Classification of French wines

French wines are grouped into three broad categories. Yields (measured in hectolitres of wine produced per hectare of vineyards) are generally lower for the higher quality wines.

Vin de France (table wine).

The most basic category, formally called Vin de Table (table wine).The grape varities may be indicated on the label, and many are blended wines - sometimes blends of one from more than one region of France. No particular region is specified on the label. Most of these wines are produced in the Mediterranean region, including Corsica.

Indication Geographique Protégée (IGP)

Protected Geographicl Indication. Formally termed Vin de Pays (country wine). These must be from a specific area (varying in size from a small vineyard to a large region) of France; produced from certain grape varieties approved for that region; must observe maximum crop yields and minimum alcohol contents specified for that region. Vins de Pays were introduced in 1983, and these wines are often excellent value for money. They fall into two groups: 1) wines produced from traditional local grapes, usually blends, but not given AOP status (see below), often for somewhat subjective reasons; 2) wines produced from non-traditional grapes for that region (e.g. Sauvignon Blanc or Cabernet Sauvignon in southern France), which are therefore excluded from AOP status. The second group usually states the grape variety on the label. Most IGP wines are red, and most of these are produced in the Mediterranean region (Languedoc-Roussillon & Provence).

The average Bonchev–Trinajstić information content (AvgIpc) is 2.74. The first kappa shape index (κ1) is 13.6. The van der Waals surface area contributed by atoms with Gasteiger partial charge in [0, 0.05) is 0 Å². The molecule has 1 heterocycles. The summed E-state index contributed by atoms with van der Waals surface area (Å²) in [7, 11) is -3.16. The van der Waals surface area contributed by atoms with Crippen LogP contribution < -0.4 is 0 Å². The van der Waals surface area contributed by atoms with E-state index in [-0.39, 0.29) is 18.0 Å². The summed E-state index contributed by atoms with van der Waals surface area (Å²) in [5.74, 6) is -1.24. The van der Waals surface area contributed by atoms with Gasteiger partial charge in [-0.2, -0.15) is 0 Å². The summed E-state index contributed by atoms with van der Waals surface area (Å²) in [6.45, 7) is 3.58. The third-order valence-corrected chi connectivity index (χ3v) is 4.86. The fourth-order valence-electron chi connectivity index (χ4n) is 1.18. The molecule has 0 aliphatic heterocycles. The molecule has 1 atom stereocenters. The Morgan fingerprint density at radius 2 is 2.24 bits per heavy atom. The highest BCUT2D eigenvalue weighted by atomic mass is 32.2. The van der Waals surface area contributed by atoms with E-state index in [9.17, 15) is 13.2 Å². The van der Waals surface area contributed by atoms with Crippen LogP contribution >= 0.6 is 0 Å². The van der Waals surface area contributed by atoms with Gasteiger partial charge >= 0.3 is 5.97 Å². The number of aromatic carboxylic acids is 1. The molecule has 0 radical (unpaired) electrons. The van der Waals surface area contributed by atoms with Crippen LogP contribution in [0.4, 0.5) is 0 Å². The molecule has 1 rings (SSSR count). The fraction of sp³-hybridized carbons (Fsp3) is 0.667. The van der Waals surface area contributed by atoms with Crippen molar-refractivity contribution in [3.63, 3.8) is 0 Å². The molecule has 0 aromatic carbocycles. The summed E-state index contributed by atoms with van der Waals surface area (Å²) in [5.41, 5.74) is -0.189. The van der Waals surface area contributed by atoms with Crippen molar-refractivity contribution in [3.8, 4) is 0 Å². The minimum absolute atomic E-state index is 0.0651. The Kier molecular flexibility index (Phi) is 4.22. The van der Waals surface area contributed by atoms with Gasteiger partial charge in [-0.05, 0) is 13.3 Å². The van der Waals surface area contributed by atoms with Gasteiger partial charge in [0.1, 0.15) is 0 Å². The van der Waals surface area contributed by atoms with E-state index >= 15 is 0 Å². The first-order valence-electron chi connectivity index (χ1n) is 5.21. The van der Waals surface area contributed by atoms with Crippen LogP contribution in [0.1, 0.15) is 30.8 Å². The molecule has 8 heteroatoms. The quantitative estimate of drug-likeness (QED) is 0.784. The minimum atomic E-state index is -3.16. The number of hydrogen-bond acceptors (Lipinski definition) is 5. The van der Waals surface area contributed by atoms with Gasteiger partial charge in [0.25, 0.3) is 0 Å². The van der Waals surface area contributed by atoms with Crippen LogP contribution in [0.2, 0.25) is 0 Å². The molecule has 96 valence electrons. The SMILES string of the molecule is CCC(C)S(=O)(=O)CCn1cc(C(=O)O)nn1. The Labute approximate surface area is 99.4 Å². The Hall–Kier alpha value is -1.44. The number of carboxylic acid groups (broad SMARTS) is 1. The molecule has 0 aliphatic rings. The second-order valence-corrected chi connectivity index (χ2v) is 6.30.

Appellation d'Origine Protégée (AOP) or Appellation d'Origine Contrôlee (AC or AOC) (protected origin/controlled origin)

The highest grade, (but not always the best value wines!). AOP wines account for about 48% of wine production (2013). All the better known wine regions make predominantly AOP wines, e.g. Bordeaux, Burgundy, Champagne. Exact locations of vineyards, grape varieties, yields, alcohol content etc. are strictly laid down. Wines must be submitted for tasting and analysis before being marketed. This category covers a huge range of quality, from plonk which is scarcely worth AC status, to fine Bordeaux and Burgundies costing hundreds of pounds per bottle. Since 1980, several new AC/AOP areas have been created in Languedoc-Roussillon (e.g. Corbières, Minervois, St Chinian...). AOP appellations may cover a whole region (Languedoc), part of a region (e.g. Côtes du Roussillon), a smaller vineyard area (e.g. Terrasses du Larzac) or an individual village (e.g. St Chinian Berlou).

N.B. Many wines are not bottled where they are produced. Read the label carefully, as those which have travelled hundreds of km by tanker before they are bottled tend not to be of the highest quality! A knowledge of French postcodes is useful: the first two numbers identify the département (shown on French maps). Wines bottled in northern departments (e.g. 14, 59, 62) will not have been grown in those regions.